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By Denis G.

4 minutes

Emotional Intelligence and Leadership

Think back to your school days and then project forward to today, and you will probably observe that it wasn’t always the cleverest kids who went on to become the most successful. That’s because success, along with successful leadership, isn’t just about having the highest IQ. Emotional intelligence and leadership are interwoven.

Emotional intelligence argues that IQ alone is too narrow a metric to use to identify a potential leader. In other words, aspirant leaders should work on not just what they know about business in an academic way, but also continuously aim to improve their intelligence and understanding in other areas, such as empathy, communication, behavior, and feelings etc.

Emotional Intelligence and leadership

Note that emotional intelligence is actually much more scientific than simply trying to improve your knowledge and understanding of touchy feely areas. There is a value called EQ, which stands for Emotional Intelligence Quotient. In the same way that IQ (Intelligence Quotient) is said to measure your intelligence, EQ measures your emotional intelligence. However, there is no standard measure of EQ, so the only way to compare two individuals is to get them to take the same test.

For our purposes we can think of developing our emotional intelligence as working to improve two aspects of our understanding:

  1. Personal Competence
  2. Social Competence

1. Personal Competence

Personal competence refers to your understanding of yourself – what factors drive you, what are your values, do you readily make commitments, and are you trustworthy. Personal competence is often broken down into three categories, with further subcategories beneath each category. Each of these subcategories represents an area for potential personal development.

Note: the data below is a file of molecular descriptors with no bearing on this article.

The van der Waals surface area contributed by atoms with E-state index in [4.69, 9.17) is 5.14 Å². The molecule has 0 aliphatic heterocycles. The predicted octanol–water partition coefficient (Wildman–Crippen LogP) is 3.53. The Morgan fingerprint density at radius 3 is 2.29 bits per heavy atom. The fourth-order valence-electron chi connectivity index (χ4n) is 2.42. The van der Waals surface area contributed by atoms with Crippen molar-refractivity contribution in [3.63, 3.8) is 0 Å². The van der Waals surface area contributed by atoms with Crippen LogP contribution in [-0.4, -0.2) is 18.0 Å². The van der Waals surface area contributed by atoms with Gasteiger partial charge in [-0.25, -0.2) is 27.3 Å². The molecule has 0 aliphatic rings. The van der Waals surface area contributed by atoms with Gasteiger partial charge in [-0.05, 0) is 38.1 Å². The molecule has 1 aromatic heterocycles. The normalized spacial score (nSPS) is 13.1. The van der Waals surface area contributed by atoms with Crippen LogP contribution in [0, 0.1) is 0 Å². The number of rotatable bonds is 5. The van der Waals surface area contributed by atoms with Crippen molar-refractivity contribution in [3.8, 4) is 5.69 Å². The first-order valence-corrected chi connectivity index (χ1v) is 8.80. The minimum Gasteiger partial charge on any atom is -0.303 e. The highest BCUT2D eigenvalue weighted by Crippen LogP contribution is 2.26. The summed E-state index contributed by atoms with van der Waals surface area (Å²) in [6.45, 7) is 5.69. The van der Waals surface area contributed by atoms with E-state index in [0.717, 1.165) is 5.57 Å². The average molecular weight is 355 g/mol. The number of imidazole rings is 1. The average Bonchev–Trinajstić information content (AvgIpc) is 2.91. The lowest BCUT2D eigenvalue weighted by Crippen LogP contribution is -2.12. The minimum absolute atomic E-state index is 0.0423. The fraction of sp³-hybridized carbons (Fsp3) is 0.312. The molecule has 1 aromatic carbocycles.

1.1 Self-Awareness

  • Emotional Awareness: being able to recognise our own emotions and the impact they have on our behaviors.
  • Accurate Self-Assessment: being reflective enough to be aware of our strengths and weaknesses.
  • Self-Confidence: our belief in our own abilities and our willingness to take a contary view if we believe it the right thing to do.

1.2 Self-Regulation

  • Self-Control: our ability to manage our disruptive emotions and stay positive and in control.
  • Trustworthiness: our reliability and how authentic we are.
  • Conscientiousness: refers to taking accountability for our own performance, and not blaming others.
  • Adaptability: our skill level at handling change, and also our ability to manage different and often conflicting demands on our time.
  • Inventiveness: our ability to both seek and create new ideas.

1.3 Self-Motivation

  • Achievement Drive: a measure of our desire to deliver and meet results, and our desire to want to do things better.
  • Commitment: our commitment to meet the goal of the group. Being prepared to make personal sacrifice to help the group meet its goal.